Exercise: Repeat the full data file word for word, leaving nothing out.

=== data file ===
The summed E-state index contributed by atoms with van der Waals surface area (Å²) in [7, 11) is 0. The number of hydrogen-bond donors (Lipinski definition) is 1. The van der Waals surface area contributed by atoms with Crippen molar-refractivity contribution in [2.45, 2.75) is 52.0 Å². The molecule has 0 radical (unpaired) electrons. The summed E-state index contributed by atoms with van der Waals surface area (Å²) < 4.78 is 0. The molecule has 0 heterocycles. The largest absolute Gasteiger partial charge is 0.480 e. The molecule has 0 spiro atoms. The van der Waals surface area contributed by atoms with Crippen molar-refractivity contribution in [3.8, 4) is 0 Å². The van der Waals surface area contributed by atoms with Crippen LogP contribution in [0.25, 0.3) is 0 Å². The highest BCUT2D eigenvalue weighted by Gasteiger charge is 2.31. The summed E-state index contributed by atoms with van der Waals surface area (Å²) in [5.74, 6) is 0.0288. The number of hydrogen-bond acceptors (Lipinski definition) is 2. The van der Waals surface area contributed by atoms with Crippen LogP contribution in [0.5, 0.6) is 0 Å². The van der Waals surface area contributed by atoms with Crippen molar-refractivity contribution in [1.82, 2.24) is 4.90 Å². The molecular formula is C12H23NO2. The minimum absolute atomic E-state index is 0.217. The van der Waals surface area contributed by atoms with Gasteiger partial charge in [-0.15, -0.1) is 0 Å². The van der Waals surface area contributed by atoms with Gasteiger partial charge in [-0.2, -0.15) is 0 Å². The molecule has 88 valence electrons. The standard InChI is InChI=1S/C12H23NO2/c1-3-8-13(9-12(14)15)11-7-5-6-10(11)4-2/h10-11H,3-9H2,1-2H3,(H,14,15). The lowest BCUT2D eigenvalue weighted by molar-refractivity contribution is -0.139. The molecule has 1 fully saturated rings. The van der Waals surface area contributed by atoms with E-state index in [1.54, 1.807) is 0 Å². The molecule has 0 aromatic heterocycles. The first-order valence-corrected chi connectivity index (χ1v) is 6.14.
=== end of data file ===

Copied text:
The summed E-state index contributed by atoms with van der Waals surface area (Å²) in [7, 11) is 0. The number of hydrogen-bond donors (Lipinski definition) is 1. The van der Waals surface area contributed by atoms with Crippen molar-refractivity contribution in [2.45, 2.75) is 52.0 Å². The molecule has 0 radical (unpaired) electrons. The summed E-state index contributed by atoms with van der Waals surface area (Å²) < 4.78 is 0. The molecule has 0 heterocycles. The largest absolute Gasteiger partial charge is 0.480 e. The molecule has 0 spiro atoms. The van der Waals surface area contributed by atoms with Crippen molar-refractivity contribution in [3.8, 4) is 0 Å². The van der Waals surface area contributed by atoms with Crippen LogP contribution in [0.25, 0.3) is 0 Å². The highest BCUT2D eigenvalue weighted by Gasteiger charge is 2.31. The summed E-state index contributed by atoms with van der Waals surface area (Å²) in [5.74, 6) is 0.0288. The number of hydrogen-bond acceptors (Lipinski definition) is 2. The van der Waals surface area contributed by atoms with Crippen LogP contribution in [0.5, 0.6) is 0 Å². The van der Waals surface area contributed by atoms with Crippen molar-refractivity contribution in [1.82, 2.24) is 4.90 Å². The molecular formula is C12H23NO2. The minimum absolute atomic E-state index is 0.217. The van der Waals surface area contributed by atoms with Gasteiger partial charge in [-0.15, -0.1) is 0 Å². The van der Waals surface area contributed by atoms with Gasteiger partial charge in [-0.2, -0.15) is 0 Å². The molecule has 88 valence electrons. The standard InChI is InChI=1S/C12H23NO2/c1-3-8-13(9-12(14)15)11-7-5-6-10(11)4-2/h10-11H,3-9H2,1-2H3,(H,14,15). The lowest BCUT2D eigenvalue weighted by molar-refractivity contribution is -0.139. The molecule has 1 fully saturated rings. The van der Waals surface area contributed by atoms with E-state index in [1.54, 1.807) is 0 Å². The molecule has 0 aromatic heterocycles. The first-order valence-corrected chi connectivity index (χ1v) is 6.14.